Utilities Formally Sign Contract With Hydro-Quebec For Power

08/12/10 5:50PM By John Dillon
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AP Photo/Toby Talbot
From left to right, front, is Christian Brosseau of Hydro-Quebec, Robert Young of Central Vermont Public Service, and Mary Powell of Green Mountain Power. Behind them are Quebec Premier Jean Charest and Vermont Gov. Jim Douglas.
(Host) A power contract between Hydro-Quebec and Vermont utilities was signed on Thursday, securing a quarter of the state's electric supply for the next 26 years.

Vermont could also buy more from Hydro-Quebec if Vermont Yankee closes on schedule.

VPR's John Dillon reports:

(Dillon) The price of power under the deal will be pegged to the market, with provisions that will prevent wide swings either up or down.

Under the contract, Hydro-Quebec will supply 225 megawatts, slightly less than what Vermont power companies now buy under a contract that phases out in 2016.

Robert Young is CEO for Central Vermont Public Service. He says the initial price will be set in December and will probably start around 6 cents a kilowatt hour. The price will be re-set annually -either up or down - according to a formula that remains secret.

(Young) "Whatever that movement is will be tempered by an adjustment mechanism that doesn't allow the contract price in any given year to move beyond a certain bound, which I will not talk about for confidentiality reasons, but in effect puts a gating mechanism on the movement either up or down in any given year."

(Dillon) Young said that the utilities could also buy more electricity from Hydro-Quebec. That could prove useful if the Vermont Yankee nuclear power plant shuts down when its license expires in 2012. Yankee wants a new 20-year license but has so far failed to win legislative approval.

Visit VPR's Big Hydro: Going To The Source series page

Quebec Premier Jean Charest said the state-owned Hydro-Quebec wants to boost sales to New England.

(Charest) "We are building more capacity in Quebec. And the plan that we have now is develop a lot more capacity, both hydro, wind power, renewable energy. On our side, that means there will be more availability."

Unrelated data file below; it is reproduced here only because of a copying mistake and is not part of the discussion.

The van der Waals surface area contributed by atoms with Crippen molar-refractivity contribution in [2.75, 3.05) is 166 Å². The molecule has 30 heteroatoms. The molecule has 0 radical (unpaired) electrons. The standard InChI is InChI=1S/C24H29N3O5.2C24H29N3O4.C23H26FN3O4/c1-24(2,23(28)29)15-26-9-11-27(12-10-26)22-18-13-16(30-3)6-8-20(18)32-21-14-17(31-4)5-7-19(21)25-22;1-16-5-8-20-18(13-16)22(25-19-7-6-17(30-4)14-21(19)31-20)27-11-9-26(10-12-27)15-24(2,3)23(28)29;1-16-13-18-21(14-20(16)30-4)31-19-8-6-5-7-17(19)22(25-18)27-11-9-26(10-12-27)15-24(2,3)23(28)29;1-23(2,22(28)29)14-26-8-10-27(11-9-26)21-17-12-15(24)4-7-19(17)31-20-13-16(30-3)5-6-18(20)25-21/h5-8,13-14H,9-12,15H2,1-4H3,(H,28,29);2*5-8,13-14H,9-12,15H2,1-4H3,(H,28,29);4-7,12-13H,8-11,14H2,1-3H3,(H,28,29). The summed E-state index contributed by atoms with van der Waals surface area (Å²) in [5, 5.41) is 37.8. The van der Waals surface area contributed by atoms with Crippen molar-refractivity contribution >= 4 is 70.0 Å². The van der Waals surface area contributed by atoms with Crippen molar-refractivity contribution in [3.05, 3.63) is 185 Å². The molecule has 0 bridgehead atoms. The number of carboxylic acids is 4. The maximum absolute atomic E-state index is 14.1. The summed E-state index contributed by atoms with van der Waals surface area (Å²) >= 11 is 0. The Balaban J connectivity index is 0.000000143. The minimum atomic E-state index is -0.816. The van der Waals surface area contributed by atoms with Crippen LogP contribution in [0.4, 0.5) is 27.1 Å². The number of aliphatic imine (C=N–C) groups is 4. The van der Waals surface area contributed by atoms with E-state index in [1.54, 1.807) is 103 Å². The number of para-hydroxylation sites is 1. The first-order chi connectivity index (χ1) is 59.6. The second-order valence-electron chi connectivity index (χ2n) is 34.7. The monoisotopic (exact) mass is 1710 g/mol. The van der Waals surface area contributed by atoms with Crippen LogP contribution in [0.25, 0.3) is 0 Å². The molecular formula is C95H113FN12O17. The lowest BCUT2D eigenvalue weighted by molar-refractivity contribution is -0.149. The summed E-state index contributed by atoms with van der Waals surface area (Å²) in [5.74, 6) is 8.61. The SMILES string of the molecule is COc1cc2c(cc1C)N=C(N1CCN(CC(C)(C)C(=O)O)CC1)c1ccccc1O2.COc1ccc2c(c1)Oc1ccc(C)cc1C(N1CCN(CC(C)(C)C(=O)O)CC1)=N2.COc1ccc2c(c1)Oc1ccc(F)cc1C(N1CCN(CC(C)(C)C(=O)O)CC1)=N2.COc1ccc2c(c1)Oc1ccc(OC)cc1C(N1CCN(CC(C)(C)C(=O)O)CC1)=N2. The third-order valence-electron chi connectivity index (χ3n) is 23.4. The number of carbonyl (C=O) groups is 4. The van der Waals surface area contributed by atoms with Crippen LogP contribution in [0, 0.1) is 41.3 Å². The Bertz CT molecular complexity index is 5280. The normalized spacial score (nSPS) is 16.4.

(Dillon) The contract signing ceremony in a hotel conference room took on the air of a celebration of the long-term relationship between Vermont and Quebec.

Premier Charest said he was gratified that the Vermont Legislature last spring designated large-scale hydro power as "renewable" energy. He said that will prove useful as states try to reduce greenhouse gas emissions by requiring that a certain amount of power comes from renewable sources.

(Charest) "In this agreement, what is significant for us is the state of Vermont is the first state in North America to not discriminate against large-scale hydro. And that will help us inspire other legislatures and hopefully the federal government of the Untied States to do the same."

(Dillon) But the Vermont Natural Resources Council, a statewide environmental group, said it was wrong to designate the Hydro-Quebec power as renewable because the large dams have damaged rivers in Quebec. VNRC also expressed concern that imports of electricity from large-scale hydro power projects could overwhelm the emerging U.S. market for renewable energy.

For VPR News, I'm John Dillon.

Note:  The deal with Hydro-Quebec is between Vermont's two largest utilities. But smaller utilities may also participate, including the Vermont Electric Cooperative, and the Burlington Electric Department.


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VPR's Big Hydro: Going To The Source series page
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